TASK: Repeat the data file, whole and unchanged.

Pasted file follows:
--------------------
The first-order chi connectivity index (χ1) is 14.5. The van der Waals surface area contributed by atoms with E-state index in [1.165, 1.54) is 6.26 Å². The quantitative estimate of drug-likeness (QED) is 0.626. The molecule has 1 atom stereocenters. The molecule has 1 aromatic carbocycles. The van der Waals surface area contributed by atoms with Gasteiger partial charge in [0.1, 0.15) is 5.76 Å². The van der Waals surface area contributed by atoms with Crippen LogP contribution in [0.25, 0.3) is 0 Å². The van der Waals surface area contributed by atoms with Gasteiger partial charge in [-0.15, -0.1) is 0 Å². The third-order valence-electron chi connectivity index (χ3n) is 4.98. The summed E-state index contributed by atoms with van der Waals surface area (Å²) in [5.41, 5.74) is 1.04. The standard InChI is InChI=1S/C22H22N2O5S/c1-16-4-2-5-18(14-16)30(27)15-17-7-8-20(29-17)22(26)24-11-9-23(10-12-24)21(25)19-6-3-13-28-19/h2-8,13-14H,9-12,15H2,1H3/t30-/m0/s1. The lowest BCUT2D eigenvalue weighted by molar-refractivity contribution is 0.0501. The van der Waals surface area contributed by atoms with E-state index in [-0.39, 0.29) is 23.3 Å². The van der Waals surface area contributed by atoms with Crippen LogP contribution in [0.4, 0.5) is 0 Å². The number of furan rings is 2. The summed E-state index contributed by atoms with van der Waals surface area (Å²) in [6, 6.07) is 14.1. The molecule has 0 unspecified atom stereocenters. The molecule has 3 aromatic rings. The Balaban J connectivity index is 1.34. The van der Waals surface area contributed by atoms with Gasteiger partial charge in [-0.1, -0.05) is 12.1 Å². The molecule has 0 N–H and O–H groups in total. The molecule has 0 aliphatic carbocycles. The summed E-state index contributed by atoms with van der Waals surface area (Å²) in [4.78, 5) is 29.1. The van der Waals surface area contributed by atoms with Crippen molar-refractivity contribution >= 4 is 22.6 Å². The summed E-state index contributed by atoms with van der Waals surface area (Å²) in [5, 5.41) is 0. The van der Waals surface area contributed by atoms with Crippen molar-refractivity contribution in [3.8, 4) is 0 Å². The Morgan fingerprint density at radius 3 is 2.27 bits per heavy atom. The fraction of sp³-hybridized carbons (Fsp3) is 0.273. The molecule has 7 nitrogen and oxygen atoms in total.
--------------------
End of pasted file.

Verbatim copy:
The first-order chi connectivity index (χ1) is 14.5. The van der Waals surface area contributed by atoms with E-state index in [1.165, 1.54) is 6.26 Å². The quantitative estimate of drug-likeness (QED) is 0.626. The molecule has 1 atom stereocenters. The molecule has 1 aromatic carbocycles. The van der Waals surface area contributed by atoms with Gasteiger partial charge in [0.1, 0.15) is 5.76 Å². The van der Waals surface area contributed by atoms with Crippen LogP contribution in [0.25, 0.3) is 0 Å². The van der Waals surface area contributed by atoms with Gasteiger partial charge in [-0.15, -0.1) is 0 Å². The third-order valence-electron chi connectivity index (χ3n) is 4.98. The summed E-state index contributed by atoms with van der Waals surface area (Å²) in [5.41, 5.74) is 1.04. The standard InChI is InChI=1S/C22H22N2O5S/c1-16-4-2-5-18(14-16)30(27)15-17-7-8-20(29-17)22(26)24-11-9-23(10-12-24)21(25)19-6-3-13-28-19/h2-8,13-14H,9-12,15H2,1H3/t30-/m0/s1. The lowest BCUT2D eigenvalue weighted by molar-refractivity contribution is 0.0501. The van der Waals surface area contributed by atoms with E-state index in [-0.39, 0.29) is 23.3 Å². The van der Waals surface area contributed by atoms with Crippen LogP contribution in [0.4, 0.5) is 0 Å². The number of furan rings is 2. The summed E-state index contributed by atoms with van der Waals surface area (Å²) in [6, 6.07) is 14.1. The molecule has 0 unspecified atom stereocenters. The molecule has 3 aromatic rings. The Balaban J connectivity index is 1.34. The van der Waals surface area contributed by atoms with Gasteiger partial charge in [-0.1, -0.05) is 12.1 Å². The molecule has 0 N–H and O–H groups in total. The molecule has 0 aliphatic carbocycles. The summed E-state index contributed by atoms with van der Waals surface area (Å²) in [4.78, 5) is 29.1. The van der Waals surface area contributed by atoms with Crippen molar-refractivity contribution >= 4 is 22.6 Å². The summed E-state index contributed by atoms with van der Waals surface area (Å²) in [5, 5.41) is 0. The van der Waals surface area contributed by atoms with Crippen molar-refractivity contribution in [3.8, 4) is 0 Å². The Morgan fingerprint density at radius 3 is 2.27 bits per heavy atom. The fraction of sp³-hybridized carbons (Fsp3) is 0.273. The molecule has 7 nitrogen and oxygen atoms in total.